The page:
Legal advice and representation

This is available having regard to the following areas of practice:

  • Medical Negligence & Health Law
    • litigation representing both plaintiffs and defendants (eg insurers, private & public hospitals, individual doctors and allied healthcare providers, MDO’s, etc)
    • disciplinary complaints (HCCC and AHPRA)
    • coronial inquests
    • regulatory matters eg Cwth Professional Services Review re Medicare billing practices
    • NSW and AHPRA regulatory advice and practice of registered healthcare providers
  • Professional Indemnity
  • Personal Injury
  • Public Liability
  • Government Liability
  • Insurance & Commercial Litigation
  • Coronial Law & Practice
  • Administrative Law
  • Employment / Industrial Relations

I believe that having acted for both plaintiffs and defendants provides a unique insight in to numerous aspects of dispute resolution, complaints handling, risk management, dispute resolution and litigation, including the ability:

  • to understand and explain to clients, the psychology involved on “either side”,
  • to explain and navigate a client through the best way to manage a dispute and resolve it if possible,
  • to anticipate, utilize and/or counteract various “plaintiff” and “defendant” litigation strategies.

I have also benefited from a large exposure to different clients in the health and wider insurance industry and have established some valuable client relationships.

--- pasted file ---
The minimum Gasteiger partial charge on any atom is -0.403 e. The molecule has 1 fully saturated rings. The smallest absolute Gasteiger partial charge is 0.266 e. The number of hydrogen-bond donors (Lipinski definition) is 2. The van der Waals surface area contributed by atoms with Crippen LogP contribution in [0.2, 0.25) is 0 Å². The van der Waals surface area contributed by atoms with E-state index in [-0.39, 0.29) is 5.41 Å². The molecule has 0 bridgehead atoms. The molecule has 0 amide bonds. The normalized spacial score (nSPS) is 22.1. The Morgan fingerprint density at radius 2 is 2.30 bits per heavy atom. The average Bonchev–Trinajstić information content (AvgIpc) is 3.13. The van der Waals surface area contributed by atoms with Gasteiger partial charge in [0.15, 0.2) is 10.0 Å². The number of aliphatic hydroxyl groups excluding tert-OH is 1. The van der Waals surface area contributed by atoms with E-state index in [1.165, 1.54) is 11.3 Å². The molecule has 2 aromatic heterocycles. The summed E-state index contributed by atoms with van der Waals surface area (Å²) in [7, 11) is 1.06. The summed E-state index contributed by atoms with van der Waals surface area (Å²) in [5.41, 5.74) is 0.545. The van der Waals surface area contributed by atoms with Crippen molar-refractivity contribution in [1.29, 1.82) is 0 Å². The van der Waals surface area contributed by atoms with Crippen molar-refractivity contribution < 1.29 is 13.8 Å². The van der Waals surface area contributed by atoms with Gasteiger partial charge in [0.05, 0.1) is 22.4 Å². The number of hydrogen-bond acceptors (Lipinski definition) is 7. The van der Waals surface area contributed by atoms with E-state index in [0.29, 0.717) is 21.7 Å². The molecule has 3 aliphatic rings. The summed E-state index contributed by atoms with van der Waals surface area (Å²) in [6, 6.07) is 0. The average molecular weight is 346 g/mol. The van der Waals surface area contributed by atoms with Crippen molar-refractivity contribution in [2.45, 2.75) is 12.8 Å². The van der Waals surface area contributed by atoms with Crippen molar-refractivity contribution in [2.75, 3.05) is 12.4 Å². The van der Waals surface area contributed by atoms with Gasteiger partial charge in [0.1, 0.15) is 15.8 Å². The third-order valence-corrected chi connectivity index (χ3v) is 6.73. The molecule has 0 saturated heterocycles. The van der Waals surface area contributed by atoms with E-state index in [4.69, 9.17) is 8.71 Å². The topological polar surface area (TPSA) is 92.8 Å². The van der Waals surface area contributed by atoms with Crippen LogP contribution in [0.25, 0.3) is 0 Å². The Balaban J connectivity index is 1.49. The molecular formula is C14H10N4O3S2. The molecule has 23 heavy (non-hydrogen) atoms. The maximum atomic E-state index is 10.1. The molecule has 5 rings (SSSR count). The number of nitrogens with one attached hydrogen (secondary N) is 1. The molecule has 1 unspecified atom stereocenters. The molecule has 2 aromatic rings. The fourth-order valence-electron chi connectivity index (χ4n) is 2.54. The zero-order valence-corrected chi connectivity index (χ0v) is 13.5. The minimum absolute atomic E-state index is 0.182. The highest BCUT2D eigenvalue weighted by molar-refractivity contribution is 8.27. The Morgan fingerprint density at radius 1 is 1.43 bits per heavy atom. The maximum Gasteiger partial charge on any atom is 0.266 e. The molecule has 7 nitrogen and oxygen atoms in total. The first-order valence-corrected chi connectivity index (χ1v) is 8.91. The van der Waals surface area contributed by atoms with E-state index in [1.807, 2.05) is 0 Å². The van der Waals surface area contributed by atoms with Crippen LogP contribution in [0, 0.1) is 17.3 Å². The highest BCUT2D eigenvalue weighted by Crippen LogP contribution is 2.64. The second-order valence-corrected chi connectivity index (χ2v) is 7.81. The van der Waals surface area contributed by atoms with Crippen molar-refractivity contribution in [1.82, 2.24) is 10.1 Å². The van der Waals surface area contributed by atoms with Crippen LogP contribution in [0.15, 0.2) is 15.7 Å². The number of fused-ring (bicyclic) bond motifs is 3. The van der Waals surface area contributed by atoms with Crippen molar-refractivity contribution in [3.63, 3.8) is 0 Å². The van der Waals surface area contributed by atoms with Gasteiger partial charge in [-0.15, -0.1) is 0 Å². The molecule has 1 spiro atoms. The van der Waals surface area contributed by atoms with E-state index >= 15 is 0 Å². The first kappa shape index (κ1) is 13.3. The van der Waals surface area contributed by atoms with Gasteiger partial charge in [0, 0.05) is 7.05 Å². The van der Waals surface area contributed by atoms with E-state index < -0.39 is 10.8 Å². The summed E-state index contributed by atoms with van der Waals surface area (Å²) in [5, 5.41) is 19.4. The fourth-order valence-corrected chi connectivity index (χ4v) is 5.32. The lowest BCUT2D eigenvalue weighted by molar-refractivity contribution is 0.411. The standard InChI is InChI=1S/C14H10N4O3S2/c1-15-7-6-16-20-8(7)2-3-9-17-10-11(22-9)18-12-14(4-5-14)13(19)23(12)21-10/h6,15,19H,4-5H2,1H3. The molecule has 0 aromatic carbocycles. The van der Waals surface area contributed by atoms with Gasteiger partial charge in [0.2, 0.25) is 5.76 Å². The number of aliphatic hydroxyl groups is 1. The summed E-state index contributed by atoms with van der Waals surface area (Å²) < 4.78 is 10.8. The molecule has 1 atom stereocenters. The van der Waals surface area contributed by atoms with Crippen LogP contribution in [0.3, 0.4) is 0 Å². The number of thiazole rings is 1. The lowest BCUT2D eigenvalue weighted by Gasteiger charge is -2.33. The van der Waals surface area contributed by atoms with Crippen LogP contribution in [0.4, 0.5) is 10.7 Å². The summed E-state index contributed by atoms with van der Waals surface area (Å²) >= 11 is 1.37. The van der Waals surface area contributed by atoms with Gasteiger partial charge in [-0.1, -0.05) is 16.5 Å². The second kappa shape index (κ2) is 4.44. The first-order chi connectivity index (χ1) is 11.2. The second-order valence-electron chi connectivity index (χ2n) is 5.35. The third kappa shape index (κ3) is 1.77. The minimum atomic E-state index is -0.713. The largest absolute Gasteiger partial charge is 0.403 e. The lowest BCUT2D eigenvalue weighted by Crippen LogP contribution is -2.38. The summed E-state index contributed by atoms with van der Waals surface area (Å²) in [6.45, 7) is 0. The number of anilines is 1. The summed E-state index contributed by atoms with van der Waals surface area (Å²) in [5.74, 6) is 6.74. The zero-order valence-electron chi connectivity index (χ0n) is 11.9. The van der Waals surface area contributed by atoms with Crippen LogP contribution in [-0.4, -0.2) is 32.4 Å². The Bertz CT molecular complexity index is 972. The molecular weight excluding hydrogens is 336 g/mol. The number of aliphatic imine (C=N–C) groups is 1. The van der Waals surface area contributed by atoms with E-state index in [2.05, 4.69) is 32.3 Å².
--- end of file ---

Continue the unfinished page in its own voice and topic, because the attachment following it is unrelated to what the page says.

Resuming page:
At the same time, should a client’s instructions concern a legal issue or jurisdiction where I feel they would be better served by alternate legal representation, I will arrange for a suitable referral.

Please contact me to discuss the scope of potential instructions and the proposed terms of retainer.

Mediation of litigated and informal matters

I am a nationally accredited mediator (NMAS) with a strong belief that resolving disputes as opposed to litigating them, results in a much more favourable outcome for both parties. This belief is consistent with the approach I have taken throughout my career.

I believe that early, effective mediation should be available and affordable to all.

Informal settlement conferences are often unsuccessful because the mere exchange of offers and arguments is not sufficient to resolve the dispute. A mediator’s role in re-framing and de-toxifying the adversarial nature of the dispute during the course of negotiations is what makes the crucial difference in the parties being able to reach a settlement.